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  • RobTheBuilder 14 Apr 2013 22:50:28 6,521 posts
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    @ibenam for once I think he asks a reasonable question, but I think he is reading far too much importance into voxels. Regardless of them the machine specified will be a great gaming PC
  • SpaceDave3000 14 Apr 2013 22:53:01 78,285 posts
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    You can tell vizzini knows a bit about hardware, but absolutely sod all about software, and watching him try to fill in the gaps with clueless conjecture is bloody hilarious.

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  • Deleted user 14 April 2013 22:54:34
    @Dirtbox

    If you still think the same after you've read the paper, then fine. But at least make the effort to read and understand the paper if you can ;).
  • SpaceDave3000 14 Apr 2013 22:59:10 78,285 posts
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    Doesn't change the fact that you can't animate them.

    BTW, the FOX engine hasn't got anything to do with voxels.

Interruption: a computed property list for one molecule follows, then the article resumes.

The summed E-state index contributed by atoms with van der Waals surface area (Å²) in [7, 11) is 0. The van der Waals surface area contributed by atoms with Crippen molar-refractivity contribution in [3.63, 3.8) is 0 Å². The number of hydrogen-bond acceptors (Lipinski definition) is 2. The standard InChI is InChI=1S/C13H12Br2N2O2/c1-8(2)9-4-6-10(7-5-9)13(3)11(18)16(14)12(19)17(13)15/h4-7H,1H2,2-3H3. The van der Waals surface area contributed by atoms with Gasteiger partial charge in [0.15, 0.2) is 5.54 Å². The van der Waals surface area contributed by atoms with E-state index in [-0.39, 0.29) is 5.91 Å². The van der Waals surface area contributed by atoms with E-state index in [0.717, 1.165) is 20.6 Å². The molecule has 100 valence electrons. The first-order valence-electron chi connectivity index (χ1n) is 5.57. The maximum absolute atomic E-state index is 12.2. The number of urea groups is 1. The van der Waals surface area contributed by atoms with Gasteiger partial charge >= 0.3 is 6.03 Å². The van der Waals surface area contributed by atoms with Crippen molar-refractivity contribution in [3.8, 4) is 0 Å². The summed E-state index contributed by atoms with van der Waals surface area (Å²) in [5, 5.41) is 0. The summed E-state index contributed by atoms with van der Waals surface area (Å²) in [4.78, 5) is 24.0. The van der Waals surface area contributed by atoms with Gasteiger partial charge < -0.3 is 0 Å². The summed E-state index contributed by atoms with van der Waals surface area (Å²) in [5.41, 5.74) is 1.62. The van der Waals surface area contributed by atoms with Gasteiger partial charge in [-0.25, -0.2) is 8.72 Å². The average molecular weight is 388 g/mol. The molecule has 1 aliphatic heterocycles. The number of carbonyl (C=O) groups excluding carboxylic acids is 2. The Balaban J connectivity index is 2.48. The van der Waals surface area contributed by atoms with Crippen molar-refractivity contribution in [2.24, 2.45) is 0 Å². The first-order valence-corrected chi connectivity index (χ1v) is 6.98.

Edited by Dirtbox at 23:00:39 14-04-2013

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  • Deleted user 14 April 2013 23:00:41
    Why are you talking about voxels? They had their chance and they blew it.

    @ mental vizzini

    Edited by Aargh. at 23:01:14 14-04-2013
  • Maturin 14 Apr 2013 23:03:49 3,033 posts
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    Ooh voxels.  Time for a Delta Force sequel.  :)
  • SpaceDave3000 14 Apr 2013 23:04:35 78,285 posts
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    I wouldn't say voxels blew it, it's more that they have to be used in a way that they're actually useful and only Minecraft has ever really managed to play to their strengths.

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  • Deleted user 14 April 2013 23:10:50
    So that's a No to reading the Nvidia 2010 paper then?